Interview: Mike Mignola Pt. 2 [of 2]

Categories:  Interviews

Mike Mignola’s work has taken a noble, if somewhat unusual path in the quarter-century that he’s been making a living as a cartoonist. The artist began his professional career first inking and later drawing mainstream superhero franchises like Daredevil, The Incredible Hulk, Alpha Flight, and Batman. Where an impressive spread of titles like those would have no doubt satisfied a good number of professional comics artists, Mignola found himself restless, eager to work on his own creations, through less tightly controlled and more independent channels.

In this second and final part of our interview, we discuss how Mignola’s work with Marvel and DC lead to the birth of his most famous creation, the ways in which the two cinematic adaptations of the character have influenced their source material, and what sort of bleak future awaits his ever-expanding universe.

[Part One]

You have a history of working with more mainstream superheroes. Was Hellboy something of an attempt to work within the genre, while breaking away from some of the clichés?

Yeah. Being a mainstream comics guy who was never really cut out to do mainstream comics, the mainstream stuff couldn’t help but influence the way that I did Hellboy. I am a guy who likes drawing bigger-than-life stuff. As a reader myself, the book I would have done would have been a regular guy who was an occult detective. That was my original idea, but I knew that I would have gotten bored drawing a regular guy. I needed to make it fun to draw, and I think that’s the formula that works. Comics is a visual medium. A guy wearing a suit and a tie is going to be boring.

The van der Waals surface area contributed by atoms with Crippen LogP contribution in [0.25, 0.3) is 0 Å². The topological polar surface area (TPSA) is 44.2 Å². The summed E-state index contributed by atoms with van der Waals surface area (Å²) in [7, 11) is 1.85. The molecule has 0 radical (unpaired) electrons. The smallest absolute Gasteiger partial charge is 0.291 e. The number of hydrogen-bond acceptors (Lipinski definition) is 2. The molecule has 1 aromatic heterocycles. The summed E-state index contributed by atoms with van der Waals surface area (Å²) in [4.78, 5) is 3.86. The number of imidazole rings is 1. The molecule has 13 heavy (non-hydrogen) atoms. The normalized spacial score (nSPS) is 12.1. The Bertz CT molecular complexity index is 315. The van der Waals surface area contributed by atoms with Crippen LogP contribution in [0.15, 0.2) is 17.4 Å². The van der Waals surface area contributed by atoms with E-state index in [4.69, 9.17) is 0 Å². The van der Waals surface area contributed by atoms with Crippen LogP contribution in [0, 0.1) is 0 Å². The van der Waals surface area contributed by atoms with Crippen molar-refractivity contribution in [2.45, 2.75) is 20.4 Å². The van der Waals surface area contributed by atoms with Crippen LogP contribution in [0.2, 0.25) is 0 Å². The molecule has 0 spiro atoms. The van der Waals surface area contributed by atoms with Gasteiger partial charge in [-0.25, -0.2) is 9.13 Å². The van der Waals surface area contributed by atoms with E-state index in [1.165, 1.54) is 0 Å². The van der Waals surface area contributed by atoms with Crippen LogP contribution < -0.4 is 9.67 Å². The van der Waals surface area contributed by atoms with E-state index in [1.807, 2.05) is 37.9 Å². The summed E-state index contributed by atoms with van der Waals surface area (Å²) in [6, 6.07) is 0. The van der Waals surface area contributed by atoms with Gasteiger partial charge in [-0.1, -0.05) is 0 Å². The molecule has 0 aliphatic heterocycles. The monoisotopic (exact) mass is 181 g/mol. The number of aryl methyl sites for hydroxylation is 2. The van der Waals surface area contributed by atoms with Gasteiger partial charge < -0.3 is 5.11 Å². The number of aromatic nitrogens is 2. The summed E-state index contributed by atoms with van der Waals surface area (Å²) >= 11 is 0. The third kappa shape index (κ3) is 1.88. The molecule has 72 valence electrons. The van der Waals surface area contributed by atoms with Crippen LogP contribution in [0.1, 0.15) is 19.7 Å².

Unless you’re Will Eisner.

Yeah. But you make him a big character, and it’s going to attract a little more attention.

What were you not cut out to do in terms of mainstream comics? Working with existing franchises? Working within a strict system?

I just never was never really comfortable drawing superheroes. I grew up reading superheroes, but it just never really fit what I do. Batman was fine—I didn’t really read it as a kid, I was a Marvel guy, but he was dark, moody, spooky, and the less you drew of him, the better he looked, but someone like Superman or Captain America, it’s such real comics, with the real square jaw, no-genital-exterior-underpants stuff. I mean, I love when Jack Kirby does it, but it never really worked for me. I need the weirded stuff. I’m much more comfortable making up a world than drawing Gotham City or something.

So it’s mainly from an artistic standpoint that you had trouble with it?

Yeah, because when I was working on that stuff, I was just an artist, so as long as someone else was writing it, fine. Actually, even as an artist, when I did the Hellboy/Batman crossover, which I didn’t write, it was a pain in the ass for me, because I’d have to ask DC for references. “What does Comissioner Gordon’s office look like?” and stuff like that. Once you get used to the idea of making up your world, it’s really difficult to have to rely on other people’s references for stuff like, “what does this guy’s car look like?” I wouldn’t ever want to go back to that.